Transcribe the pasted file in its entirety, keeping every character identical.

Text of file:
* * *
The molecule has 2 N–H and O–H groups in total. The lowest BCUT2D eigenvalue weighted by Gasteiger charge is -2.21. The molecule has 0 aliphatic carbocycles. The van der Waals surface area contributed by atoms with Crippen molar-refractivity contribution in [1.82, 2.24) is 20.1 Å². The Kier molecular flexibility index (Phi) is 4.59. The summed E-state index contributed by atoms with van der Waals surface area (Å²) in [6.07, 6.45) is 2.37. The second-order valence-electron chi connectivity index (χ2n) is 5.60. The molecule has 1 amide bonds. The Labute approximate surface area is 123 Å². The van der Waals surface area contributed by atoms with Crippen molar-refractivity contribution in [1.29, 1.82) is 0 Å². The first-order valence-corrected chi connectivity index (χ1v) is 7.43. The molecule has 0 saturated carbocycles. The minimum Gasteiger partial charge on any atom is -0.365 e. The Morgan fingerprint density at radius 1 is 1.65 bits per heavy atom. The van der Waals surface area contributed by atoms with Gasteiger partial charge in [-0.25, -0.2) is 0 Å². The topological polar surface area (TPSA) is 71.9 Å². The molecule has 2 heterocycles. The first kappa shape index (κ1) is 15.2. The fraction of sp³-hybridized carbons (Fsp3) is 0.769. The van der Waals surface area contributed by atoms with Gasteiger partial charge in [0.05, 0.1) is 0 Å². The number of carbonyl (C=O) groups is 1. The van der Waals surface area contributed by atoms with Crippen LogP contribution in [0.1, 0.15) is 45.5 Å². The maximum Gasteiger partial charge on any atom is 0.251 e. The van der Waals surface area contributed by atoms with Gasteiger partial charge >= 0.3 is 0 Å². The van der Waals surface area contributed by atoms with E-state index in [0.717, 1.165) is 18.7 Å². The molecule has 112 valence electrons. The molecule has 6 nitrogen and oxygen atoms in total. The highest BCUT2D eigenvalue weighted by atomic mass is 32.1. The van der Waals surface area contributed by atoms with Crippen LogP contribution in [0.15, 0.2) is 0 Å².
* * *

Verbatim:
The molecule has 2 N–H and O–H groups in total. The lowest BCUT2D eigenvalue weighted by Gasteiger charge is -2.21. The molecule has 0 aliphatic carbocycles. The van der Waals surface area contributed by atoms with Crippen molar-refractivity contribution in [1.82, 2.24) is 20.1 Å². The Kier molecular flexibility index (Phi) is 4.59. The summed E-state index contributed by atoms with van der Waals surface area (Å²) in [6.07, 6.45) is 2.37. The second-order valence-electron chi connectivity index (χ2n) is 5.60. The molecule has 1 amide bonds. The Labute approximate surface area is 123 Å². The van der Waals surface area contributed by atoms with Crippen molar-refractivity contribution in [1.29, 1.82) is 0 Å². The first-order valence-corrected chi connectivity index (χ1v) is 7.43. The molecule has 0 saturated carbocycles. The minimum Gasteiger partial charge on any atom is -0.365 e. The Morgan fingerprint density at radius 1 is 1.65 bits per heavy atom. The van der Waals surface area contributed by atoms with Gasteiger partial charge in [-0.25, -0.2) is 0 Å². The topological polar surface area (TPSA) is 71.9 Å². The molecule has 2 heterocycles. The first kappa shape index (κ1) is 15.2. The fraction of sp³-hybridized carbons (Fsp3) is 0.769. The van der Waals surface area contributed by atoms with Gasteiger partial charge in [0.05, 0.1) is 0 Å². The number of carbonyl (C=O) groups is 1. The van der Waals surface area contributed by atoms with Crippen LogP contribution in [0.1, 0.15) is 45.5 Å². The maximum Gasteiger partial charge on any atom is 0.251 e. The van der Waals surface area contributed by atoms with Gasteiger partial charge >= 0.3 is 0 Å². The van der Waals surface area contributed by atoms with E-state index in [0.717, 1.165) is 18.7 Å². The molecule has 112 valence electrons. The molecule has 6 nitrogen and oxygen atoms in total. The highest BCUT2D eigenvalue weighted by atomic mass is 32.1. The van der Waals surface area contributed by atoms with Crippen LogP contribution in [0.15, 0.2) is 0 Å².